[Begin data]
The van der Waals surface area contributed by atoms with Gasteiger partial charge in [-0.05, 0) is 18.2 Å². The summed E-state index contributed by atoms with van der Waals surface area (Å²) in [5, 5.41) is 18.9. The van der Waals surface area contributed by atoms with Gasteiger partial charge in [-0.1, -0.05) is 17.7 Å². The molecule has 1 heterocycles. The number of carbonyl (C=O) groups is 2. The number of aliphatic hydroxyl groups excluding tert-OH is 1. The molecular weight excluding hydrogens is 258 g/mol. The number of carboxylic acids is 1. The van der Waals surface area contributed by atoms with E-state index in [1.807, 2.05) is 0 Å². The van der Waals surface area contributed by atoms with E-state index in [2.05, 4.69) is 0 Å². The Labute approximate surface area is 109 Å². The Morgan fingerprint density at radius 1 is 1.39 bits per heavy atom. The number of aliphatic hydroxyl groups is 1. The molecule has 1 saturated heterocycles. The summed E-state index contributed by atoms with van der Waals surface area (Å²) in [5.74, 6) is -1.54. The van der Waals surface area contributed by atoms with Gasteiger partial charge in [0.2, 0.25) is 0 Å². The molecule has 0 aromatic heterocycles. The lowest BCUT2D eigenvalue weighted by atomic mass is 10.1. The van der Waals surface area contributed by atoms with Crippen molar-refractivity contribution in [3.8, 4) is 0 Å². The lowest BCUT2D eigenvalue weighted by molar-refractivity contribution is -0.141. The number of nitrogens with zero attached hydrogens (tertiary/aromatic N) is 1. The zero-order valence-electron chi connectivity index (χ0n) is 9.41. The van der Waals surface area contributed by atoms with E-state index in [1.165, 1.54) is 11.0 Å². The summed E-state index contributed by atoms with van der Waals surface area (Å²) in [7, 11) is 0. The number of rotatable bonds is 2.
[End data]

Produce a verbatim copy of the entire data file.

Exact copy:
The van der Waals surface area contributed by atoms with Gasteiger partial charge in [-0.05, 0) is 18.2 Å². The summed E-state index contributed by atoms with van der Waals surface area (Å²) in [5, 5.41) is 18.9. The van der Waals surface area contributed by atoms with Gasteiger partial charge in [-0.1, -0.05) is 17.7 Å². The molecule has 1 heterocycles. The number of carbonyl (C=O) groups is 2. The number of aliphatic hydroxyl groups excluding tert-OH is 1. The molecular weight excluding hydrogens is 258 g/mol. The number of carboxylic acids is 1. The van der Waals surface area contributed by atoms with E-state index in [1.807, 2.05) is 0 Å². The van der Waals surface area contributed by atoms with E-state index in [2.05, 4.69) is 0 Å². The Labute approximate surface area is 109 Å². The Morgan fingerprint density at radius 1 is 1.39 bits per heavy atom. The number of aliphatic hydroxyl groups is 1. The molecule has 1 saturated heterocycles. The summed E-state index contributed by atoms with van der Waals surface area (Å²) in [5.74, 6) is -1.54. The van der Waals surface area contributed by atoms with Gasteiger partial charge in [0.2, 0.25) is 0 Å². The molecule has 0 aromatic heterocycles. The lowest BCUT2D eigenvalue weighted by atomic mass is 10.1. The van der Waals surface area contributed by atoms with Crippen molar-refractivity contribution in [3.8, 4) is 0 Å². The lowest BCUT2D eigenvalue weighted by molar-refractivity contribution is -0.141. The number of nitrogens with zero attached hydrogens (tertiary/aromatic N) is 1. The zero-order valence-electron chi connectivity index (χ0n) is 9.41. The van der Waals surface area contributed by atoms with E-state index in [1.165, 1.54) is 11.0 Å². The summed E-state index contributed by atoms with van der Waals surface area (Å²) in [7, 11) is 0. The number of rotatable bonds is 2.